Lying on a resume may be more common than you think. Taking the time to vet job candidates carefully can save trouble or even disaster down the road.
According to a recent study, 36% of people admit to fibbing or fudging a bit on their resume, and 93% say they know someone else who has. HR and other leaders need to know how to look beyond resumes and detect lies before they hire an unqualified worker.
Most commonly, people stretch the truth—or outright lie—about job experience (25%), job duties (21%), employment dates (16%), skills (15%), and salary (10%). Additionally, people confess to the following:
- Stretching the dates of a position they worked at (33%).
- Saying on their resume that they’re good at something that they wouldn’t feel comfortable doing if asked to do it (29%).
- Exaggerating results from their previous position (27%).
- Indicating on their resume that they have the experience/skills for a position they are not really qualified for (25%).
Desperation seems to drive most people to lie on their resume, as 37% of respondents say they fibbed because “I was unemployed for a long period of time.” Other reasons include:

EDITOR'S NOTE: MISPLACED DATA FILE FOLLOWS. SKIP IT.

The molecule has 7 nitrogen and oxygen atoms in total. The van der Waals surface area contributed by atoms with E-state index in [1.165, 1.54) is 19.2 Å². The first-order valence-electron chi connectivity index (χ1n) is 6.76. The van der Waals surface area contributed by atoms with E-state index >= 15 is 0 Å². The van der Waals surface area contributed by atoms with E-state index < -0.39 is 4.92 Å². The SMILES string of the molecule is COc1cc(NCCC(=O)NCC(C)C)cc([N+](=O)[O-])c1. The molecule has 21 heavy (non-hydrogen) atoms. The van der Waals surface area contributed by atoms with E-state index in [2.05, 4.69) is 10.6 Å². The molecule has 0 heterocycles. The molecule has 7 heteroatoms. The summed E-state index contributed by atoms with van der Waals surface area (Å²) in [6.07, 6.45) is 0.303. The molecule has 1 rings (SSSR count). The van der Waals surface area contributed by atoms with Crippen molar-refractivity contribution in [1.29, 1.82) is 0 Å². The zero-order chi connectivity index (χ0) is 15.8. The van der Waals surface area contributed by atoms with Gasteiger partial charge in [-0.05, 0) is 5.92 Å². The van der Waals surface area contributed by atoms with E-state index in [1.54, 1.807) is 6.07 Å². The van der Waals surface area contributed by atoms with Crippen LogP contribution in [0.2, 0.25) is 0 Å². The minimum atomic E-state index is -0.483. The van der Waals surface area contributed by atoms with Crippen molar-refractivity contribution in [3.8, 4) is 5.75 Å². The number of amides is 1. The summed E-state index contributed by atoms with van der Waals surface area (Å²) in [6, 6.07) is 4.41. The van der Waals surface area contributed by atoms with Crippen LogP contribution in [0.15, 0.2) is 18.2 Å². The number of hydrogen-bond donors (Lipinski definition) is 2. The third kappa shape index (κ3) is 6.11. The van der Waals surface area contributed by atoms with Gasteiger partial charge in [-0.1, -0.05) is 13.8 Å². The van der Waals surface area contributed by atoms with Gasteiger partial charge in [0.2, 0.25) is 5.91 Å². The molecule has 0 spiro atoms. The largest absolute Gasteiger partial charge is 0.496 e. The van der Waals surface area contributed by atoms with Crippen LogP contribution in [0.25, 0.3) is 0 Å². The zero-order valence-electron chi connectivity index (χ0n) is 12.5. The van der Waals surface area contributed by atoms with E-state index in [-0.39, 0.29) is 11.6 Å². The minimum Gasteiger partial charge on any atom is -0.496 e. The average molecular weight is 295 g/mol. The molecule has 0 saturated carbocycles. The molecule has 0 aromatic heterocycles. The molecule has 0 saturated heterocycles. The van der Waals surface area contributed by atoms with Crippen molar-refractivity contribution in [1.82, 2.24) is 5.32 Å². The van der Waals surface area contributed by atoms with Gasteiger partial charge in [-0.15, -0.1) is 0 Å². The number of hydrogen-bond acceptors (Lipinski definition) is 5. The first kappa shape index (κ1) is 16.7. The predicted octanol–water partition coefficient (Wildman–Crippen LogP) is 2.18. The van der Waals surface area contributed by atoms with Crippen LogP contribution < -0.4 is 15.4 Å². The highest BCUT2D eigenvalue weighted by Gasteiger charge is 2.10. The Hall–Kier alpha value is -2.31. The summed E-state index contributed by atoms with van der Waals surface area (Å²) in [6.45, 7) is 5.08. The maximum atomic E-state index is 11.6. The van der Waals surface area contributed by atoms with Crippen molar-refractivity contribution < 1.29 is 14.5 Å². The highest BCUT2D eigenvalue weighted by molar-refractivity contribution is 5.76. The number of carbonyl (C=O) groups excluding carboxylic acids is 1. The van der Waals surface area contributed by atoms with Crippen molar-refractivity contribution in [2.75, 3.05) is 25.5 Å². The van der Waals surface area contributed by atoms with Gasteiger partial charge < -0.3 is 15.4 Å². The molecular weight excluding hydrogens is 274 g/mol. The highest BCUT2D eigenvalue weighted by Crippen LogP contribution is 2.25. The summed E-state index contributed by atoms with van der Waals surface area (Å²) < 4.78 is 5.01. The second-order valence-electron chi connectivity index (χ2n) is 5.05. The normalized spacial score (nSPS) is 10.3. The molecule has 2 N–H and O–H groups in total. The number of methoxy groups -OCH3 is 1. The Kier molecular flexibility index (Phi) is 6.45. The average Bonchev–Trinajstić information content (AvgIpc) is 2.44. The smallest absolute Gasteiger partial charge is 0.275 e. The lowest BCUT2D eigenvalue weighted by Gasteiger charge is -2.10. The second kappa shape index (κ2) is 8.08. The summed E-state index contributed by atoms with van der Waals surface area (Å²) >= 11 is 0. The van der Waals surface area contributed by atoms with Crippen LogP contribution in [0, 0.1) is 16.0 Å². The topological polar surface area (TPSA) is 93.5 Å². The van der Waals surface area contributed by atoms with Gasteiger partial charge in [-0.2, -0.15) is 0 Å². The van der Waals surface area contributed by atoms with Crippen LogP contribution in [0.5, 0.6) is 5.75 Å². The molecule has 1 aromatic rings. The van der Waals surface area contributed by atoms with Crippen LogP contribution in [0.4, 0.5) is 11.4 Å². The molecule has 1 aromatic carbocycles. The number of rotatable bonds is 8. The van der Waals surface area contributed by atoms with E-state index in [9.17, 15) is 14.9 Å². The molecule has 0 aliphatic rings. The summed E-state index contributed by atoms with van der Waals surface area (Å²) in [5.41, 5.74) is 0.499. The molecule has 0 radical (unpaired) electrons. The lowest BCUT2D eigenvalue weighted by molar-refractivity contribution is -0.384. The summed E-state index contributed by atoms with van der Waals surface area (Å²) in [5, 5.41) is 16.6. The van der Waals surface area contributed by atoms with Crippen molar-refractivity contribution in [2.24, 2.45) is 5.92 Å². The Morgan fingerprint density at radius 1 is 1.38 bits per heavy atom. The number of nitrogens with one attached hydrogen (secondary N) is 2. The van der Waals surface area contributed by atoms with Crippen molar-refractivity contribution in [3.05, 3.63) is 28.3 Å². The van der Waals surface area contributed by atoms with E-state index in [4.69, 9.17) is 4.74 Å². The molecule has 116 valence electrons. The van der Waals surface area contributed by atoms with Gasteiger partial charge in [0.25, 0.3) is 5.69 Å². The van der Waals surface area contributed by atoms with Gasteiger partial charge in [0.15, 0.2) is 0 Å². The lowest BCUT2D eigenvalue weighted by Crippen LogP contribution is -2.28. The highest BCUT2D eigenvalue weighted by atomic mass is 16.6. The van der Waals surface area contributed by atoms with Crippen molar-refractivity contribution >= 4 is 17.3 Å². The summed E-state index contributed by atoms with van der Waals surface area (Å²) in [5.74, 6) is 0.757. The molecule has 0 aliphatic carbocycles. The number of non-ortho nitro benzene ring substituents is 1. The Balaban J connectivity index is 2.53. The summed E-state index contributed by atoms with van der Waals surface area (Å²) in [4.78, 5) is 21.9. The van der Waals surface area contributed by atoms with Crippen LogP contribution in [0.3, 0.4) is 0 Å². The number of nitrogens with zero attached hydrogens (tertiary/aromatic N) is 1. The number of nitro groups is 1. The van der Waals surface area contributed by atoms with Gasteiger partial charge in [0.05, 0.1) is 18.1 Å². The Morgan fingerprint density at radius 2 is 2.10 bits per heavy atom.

- “I didn’t think I would get caught.” (18%)
- “I wanted a higher salary for that position.” (18%)
- “I was not qualified for the position.” (17%)
Men (58%) are more likely to admit to lying than women (41%). At the same time, resume fudging is slightly more common in younger people (38%) than older workers (30%).
Interestingly, about 23% of people say they’ve lied even though they thought they were qualified for a job. They did this, they say, because they thought it would get them a higher salary or give them an edge over the competition.
Lying on a resume isn’t without consequences, respondents suggest. These include not getting hired (35%), getting fired (30%), and being reprimanded (22%).
There is some good news. Over a third (38%) of respondents say that ethics and morality (the idea that lying is wrong) keeps them from fibbing on their resume. However, 31% say they’re more afraid of being caught on their falsehoods. Elsewhere, close to 70% of people in the healthcare field say they have never lied on a resume.
Hiring managers may catch a job candidate in a lie during the interview via detailed, well-thought-out questions, such as:
- What software and other tools did you use in your last job? Give an example of how you used one of these to solve a problem.
- Share an interpersonal conflict you had with a coworker and how you resolved it.
- How did you integrate a change or innovation in your last job?
However, there are a few additional steps you can take to uncover falsehoods:
- Perform a standard background check.
- Check references and confirm employment dates.
- Administer a pre-employment skills/screening test.
Trust your instincts. If the job candidate is fidgeting, hedging, avoiding eye contact, or telling stories that seem questionable or outright unbelievable, these are signs the person may be lying; and it makes good sense to verify any questions or inconsistencies.